A New Virginian Rye

I am always looking for new and interesting whiskies, be it bourbon, blends, or single malts, from here in the states or from around the world.  Yet instead of looking to Scotland (or Japan, as I recently discovered), I should have been looking right in my own backyard, to a small town just over an hour from my home in Washington, DC.

For it is here – in the tiny Piedmont hamlet of Sperryville, Virginia, sitting just east of Shenandoah National Park – that lies a distillery on the cutting edge of whisky production: Copper Fox Distillery.  The distillery is the product of Rick Wasmund’s ideas on “using special fruitwood peat, and fruitwood barrels in the traditional whisky making process.

With this original idea in hand, coupled with a period of time spent in Scotland learning the distillation process, Wasmund’s Copper Fox ultimately produced a different whisky, based on two principles: first, “the flavoring of the malt using the smoke of selected, smoldering fruitwoods (instead of peat);” and second, “using hand chipped and toasted fruitwood chips in the aging process to add a range of natural flavors that was not only new, but fantastic to the taste.”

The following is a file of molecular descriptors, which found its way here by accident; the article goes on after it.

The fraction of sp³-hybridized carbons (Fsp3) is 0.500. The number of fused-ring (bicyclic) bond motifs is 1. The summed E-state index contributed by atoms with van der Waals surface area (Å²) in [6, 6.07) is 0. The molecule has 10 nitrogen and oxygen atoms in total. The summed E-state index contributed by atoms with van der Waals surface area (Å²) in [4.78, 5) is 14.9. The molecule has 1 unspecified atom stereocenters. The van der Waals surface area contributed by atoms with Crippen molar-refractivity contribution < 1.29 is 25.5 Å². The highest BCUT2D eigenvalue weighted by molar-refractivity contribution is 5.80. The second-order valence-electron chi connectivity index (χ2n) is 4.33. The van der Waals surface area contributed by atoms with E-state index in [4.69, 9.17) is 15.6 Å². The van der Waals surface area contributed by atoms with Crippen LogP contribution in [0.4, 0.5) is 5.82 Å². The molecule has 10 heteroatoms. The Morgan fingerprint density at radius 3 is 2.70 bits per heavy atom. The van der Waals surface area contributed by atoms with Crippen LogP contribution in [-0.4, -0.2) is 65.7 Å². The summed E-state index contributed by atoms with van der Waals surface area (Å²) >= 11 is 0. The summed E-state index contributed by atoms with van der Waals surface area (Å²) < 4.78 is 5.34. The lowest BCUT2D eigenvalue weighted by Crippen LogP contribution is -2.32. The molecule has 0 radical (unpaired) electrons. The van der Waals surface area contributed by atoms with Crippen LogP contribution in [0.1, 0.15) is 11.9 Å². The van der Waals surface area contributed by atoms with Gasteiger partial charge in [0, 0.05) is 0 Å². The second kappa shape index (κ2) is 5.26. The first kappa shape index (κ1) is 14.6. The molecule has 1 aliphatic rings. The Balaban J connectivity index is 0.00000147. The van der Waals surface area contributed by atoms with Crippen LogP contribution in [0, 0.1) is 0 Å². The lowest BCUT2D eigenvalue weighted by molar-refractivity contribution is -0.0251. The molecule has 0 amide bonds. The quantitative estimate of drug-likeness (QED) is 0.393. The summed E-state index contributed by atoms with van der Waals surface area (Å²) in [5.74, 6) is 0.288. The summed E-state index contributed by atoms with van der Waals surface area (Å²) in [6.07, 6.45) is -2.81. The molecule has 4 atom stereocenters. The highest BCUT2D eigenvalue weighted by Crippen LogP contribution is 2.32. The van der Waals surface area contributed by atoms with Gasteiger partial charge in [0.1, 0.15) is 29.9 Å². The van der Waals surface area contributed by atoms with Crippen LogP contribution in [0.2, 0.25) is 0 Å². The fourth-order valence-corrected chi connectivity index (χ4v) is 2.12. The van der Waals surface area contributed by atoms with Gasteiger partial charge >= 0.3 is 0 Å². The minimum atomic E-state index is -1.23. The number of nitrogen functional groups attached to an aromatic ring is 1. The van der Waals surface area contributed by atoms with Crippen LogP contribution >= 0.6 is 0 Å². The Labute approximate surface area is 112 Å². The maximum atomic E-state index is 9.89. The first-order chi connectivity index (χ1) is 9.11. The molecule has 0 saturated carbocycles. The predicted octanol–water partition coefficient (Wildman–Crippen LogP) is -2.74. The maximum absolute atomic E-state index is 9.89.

Fantastic to the taste indeed.  Wasmund’s principles produced a smoky and richly yet lightly fruity rye whisky with a hint of leather, which according to the label was bottled in late December 2010.  Never before has such a young whisky – Wasmund still began production in January 2006 – tasted so smooth, full, and even.  Copper Fox’s rye was absolutely delicious, through and through.

So I’ll continue my search for delicious whiskies, wherever they can be found: Scotland, Japan, Kentucky, and now, just outside DC.  Not that the relationship between whisky and the capital should come as a surprise.  A few hundred years ago, another Virginian was distilling whisky on his estate, located just down the river from what would become the nation’s capital: George Washington.

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Published in: on April 4, 2011 at 9:40 pm  Comments Off on A New Virginian Rye  
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